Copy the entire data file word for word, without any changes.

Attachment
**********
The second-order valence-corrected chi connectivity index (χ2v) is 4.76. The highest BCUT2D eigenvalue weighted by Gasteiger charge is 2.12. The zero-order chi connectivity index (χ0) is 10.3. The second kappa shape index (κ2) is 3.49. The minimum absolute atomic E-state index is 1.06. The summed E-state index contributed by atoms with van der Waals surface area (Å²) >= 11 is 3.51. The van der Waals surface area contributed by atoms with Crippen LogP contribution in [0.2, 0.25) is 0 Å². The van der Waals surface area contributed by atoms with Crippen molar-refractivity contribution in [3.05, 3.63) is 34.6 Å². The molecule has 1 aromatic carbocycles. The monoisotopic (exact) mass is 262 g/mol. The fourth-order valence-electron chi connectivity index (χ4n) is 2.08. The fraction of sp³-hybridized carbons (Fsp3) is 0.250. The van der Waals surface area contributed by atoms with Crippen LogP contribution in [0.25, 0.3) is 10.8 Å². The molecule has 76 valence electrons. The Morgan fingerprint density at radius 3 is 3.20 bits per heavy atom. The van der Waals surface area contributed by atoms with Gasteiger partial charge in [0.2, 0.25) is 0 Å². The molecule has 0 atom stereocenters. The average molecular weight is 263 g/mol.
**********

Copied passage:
The second-order valence-corrected chi connectivity index (χ2v) is 4.76. The highest BCUT2D eigenvalue weighted by Gasteiger charge is 2.12. The zero-order chi connectivity index (χ0) is 10.3. The second kappa shape index (κ2) is 3.49. The minimum absolute atomic E-state index is 1.06. The summed E-state index contributed by atoms with van der Waals surface area (Å²) >= 11 is 3.51. The van der Waals surface area contributed by atoms with Crippen LogP contribution in [0.2, 0.25) is 0 Å². The van der Waals surface area contributed by atoms with Crippen molar-refractivity contribution in [3.05, 3.63) is 34.6 Å². The molecule has 1 aromatic carbocycles. The monoisotopic (exact) mass is 262 g/mol. The fourth-order valence-electron chi connectivity index (χ4n) is 2.08. The fraction of sp³-hybridized carbons (Fsp3) is 0.250. The van der Waals surface area contributed by atoms with Crippen LogP contribution in [0.25, 0.3) is 10.8 Å². The molecule has 76 valence electrons. The Morgan fingerprint density at radius 3 is 3.20 bits per heavy atom. The van der Waals surface area contributed by atoms with Gasteiger partial charge in [0.2, 0.25) is 0 Å². The molecule has 0 atom stereocenters. The average molecular weight is 263 g/mol.